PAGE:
People get so in the habit of worry that if you save them from drowning and put them on a bank to dry in the sun with hot chocolate and muffins they wonder whether they are not taking cold. ~John Jay Chapman, American author
My mother is a worrier.
And by that, I mean she worries over everything.
I don’t remember her being so caught up with fear when my sis and I were little.
Oh, sure, she fretted over whether the house was clean, whether we were eating properly, and whether she was raising us right.
Those seem like reasonable concerns though for a woman who at the time didn’t work outside the home.
But I noticed early on that Mom was different from Dad. She was more emotional, more dramatic, more delicate; he was more rational, objective, and sensible.
After Sis and I grew up, went to college and started our own careers, I assumed Mom would relax.
Her job was done and done well.
But she didn’t.
And Daddy’s death a decade ago added to her stress.
Today, in what should be her golden years, she’s caught up in an endless cycle of worry.
Fear of falling and having to go into a nursing home. Fear of illness and death. Concern over politics, the weather, and whatever else she believes needs her attention.
While worrying is learned behavior, it’s also inherited. There’s a gene for fretting, and it’s passed on to subsequent generations, much the way blond hair or dark skin is.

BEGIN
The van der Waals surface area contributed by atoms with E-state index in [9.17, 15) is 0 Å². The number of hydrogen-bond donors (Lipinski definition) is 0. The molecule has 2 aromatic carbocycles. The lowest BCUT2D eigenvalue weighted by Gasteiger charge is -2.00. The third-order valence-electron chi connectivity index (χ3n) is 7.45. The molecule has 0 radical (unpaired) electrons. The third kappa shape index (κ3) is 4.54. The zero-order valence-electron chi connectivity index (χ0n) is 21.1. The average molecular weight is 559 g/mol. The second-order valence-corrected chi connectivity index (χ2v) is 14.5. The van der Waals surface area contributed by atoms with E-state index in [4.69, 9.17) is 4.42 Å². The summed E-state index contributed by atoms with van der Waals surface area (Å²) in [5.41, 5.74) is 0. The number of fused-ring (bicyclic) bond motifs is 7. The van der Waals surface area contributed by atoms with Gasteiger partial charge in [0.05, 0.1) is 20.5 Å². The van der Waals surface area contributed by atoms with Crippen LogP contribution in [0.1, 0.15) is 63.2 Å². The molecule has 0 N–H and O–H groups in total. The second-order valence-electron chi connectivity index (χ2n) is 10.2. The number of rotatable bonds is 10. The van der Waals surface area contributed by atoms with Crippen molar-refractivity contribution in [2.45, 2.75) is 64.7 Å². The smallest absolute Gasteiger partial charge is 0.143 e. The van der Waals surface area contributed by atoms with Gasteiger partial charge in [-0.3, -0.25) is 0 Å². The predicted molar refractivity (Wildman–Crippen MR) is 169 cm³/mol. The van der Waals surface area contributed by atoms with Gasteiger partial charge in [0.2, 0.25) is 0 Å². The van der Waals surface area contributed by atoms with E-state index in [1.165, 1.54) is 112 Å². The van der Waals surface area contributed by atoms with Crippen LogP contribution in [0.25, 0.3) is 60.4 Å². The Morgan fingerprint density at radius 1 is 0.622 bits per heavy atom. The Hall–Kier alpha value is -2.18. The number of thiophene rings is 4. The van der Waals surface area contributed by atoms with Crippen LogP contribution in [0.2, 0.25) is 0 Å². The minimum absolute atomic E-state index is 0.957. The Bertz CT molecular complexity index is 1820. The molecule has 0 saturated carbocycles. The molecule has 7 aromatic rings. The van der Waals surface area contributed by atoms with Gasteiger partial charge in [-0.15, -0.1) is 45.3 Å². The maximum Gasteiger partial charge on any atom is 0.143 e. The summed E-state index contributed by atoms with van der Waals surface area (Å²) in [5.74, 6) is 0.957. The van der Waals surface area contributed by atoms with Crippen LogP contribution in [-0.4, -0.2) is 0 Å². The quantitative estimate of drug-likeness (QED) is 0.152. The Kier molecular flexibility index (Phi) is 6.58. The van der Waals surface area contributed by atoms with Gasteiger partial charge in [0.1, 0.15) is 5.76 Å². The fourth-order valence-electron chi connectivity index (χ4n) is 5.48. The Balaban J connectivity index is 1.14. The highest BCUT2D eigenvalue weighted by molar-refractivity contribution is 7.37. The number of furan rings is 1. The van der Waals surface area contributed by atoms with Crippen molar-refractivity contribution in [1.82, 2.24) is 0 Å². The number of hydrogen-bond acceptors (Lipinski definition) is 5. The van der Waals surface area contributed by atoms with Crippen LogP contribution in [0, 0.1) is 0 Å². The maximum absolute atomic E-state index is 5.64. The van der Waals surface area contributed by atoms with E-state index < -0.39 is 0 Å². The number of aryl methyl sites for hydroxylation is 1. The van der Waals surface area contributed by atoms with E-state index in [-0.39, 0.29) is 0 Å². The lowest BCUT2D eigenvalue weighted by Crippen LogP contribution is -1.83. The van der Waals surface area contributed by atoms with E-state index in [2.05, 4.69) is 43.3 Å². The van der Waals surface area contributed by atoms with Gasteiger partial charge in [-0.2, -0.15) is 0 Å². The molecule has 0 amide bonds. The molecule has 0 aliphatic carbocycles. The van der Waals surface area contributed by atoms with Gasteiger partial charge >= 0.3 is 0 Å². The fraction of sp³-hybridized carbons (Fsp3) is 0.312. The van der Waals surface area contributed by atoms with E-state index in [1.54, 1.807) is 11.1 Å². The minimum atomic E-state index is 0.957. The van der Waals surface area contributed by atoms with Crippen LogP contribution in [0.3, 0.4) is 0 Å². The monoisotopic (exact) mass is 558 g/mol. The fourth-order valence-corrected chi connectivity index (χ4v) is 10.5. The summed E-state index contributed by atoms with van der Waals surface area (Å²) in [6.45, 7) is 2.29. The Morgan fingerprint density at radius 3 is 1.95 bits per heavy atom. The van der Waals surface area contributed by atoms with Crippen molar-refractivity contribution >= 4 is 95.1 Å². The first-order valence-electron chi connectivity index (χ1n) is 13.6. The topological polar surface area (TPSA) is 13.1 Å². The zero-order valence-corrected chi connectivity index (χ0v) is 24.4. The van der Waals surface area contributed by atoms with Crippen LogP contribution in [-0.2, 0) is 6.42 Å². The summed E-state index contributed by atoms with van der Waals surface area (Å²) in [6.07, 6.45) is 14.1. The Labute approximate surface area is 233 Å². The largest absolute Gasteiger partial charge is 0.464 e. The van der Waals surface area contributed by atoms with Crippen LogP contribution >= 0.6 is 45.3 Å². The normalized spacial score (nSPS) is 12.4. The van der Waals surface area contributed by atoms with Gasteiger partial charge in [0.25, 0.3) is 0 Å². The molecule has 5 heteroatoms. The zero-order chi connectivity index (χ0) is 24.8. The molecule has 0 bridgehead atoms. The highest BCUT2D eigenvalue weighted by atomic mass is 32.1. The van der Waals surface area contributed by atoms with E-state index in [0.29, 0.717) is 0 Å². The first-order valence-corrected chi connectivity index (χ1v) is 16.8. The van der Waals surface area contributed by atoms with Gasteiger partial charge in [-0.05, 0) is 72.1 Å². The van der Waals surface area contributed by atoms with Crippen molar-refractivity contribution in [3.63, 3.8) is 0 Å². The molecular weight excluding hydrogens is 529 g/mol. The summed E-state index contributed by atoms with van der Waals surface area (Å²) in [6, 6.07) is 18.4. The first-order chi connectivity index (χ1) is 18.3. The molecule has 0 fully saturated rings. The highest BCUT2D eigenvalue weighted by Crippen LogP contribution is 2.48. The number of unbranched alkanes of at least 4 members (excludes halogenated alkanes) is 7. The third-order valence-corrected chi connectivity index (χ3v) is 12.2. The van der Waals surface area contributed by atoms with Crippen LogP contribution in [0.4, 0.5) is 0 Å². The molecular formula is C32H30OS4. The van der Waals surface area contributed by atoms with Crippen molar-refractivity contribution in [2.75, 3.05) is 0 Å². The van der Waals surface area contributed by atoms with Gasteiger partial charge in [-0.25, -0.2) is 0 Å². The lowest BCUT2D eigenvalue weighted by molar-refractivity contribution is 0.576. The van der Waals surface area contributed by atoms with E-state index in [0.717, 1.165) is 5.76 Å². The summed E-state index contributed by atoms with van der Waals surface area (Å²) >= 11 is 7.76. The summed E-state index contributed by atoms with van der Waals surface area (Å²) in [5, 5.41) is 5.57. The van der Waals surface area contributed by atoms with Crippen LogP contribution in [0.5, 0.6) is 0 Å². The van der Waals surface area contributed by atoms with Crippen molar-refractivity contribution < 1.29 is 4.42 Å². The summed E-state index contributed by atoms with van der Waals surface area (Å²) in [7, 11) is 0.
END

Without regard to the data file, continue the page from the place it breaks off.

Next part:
I don’t like that.
It’s enough of a challenge being the caregiver for a nervous, anxious, Chihuahua-type of person without becoming just like her!
Especially when I so desperately crave peace.
So when Mom flies off the handle, I employ some coping techniques:
- Avoid stress by taking care of me. Focus on healthy living, eating right, getting enough sleep, exercising. Refuse to be caught up in drama or situations I cannot control.
- Surround myself with kindness and compatible, supportive friends. Partake of retail therapy, even if all I do is window shop. Decorate my personal space with candles, flowers, and things that make me happy.
- Spend time alone. Time to contemplate, pray, meditate. Afterward, everything’s better in Debbie’s World.
- Immerse myself in work. Write, do web design, play music, read, interact with the dog. Staying busy is therapeutic.
- Realize that genes might be hereditary, but anxiety is controllable. Or, more accurately, my reaction to stressful situations is.
Any coping techniques you’d like to share here?
Blessed is the person who is too busy to worry in the daytime and too sleepy to worry at night. ~Author Unknown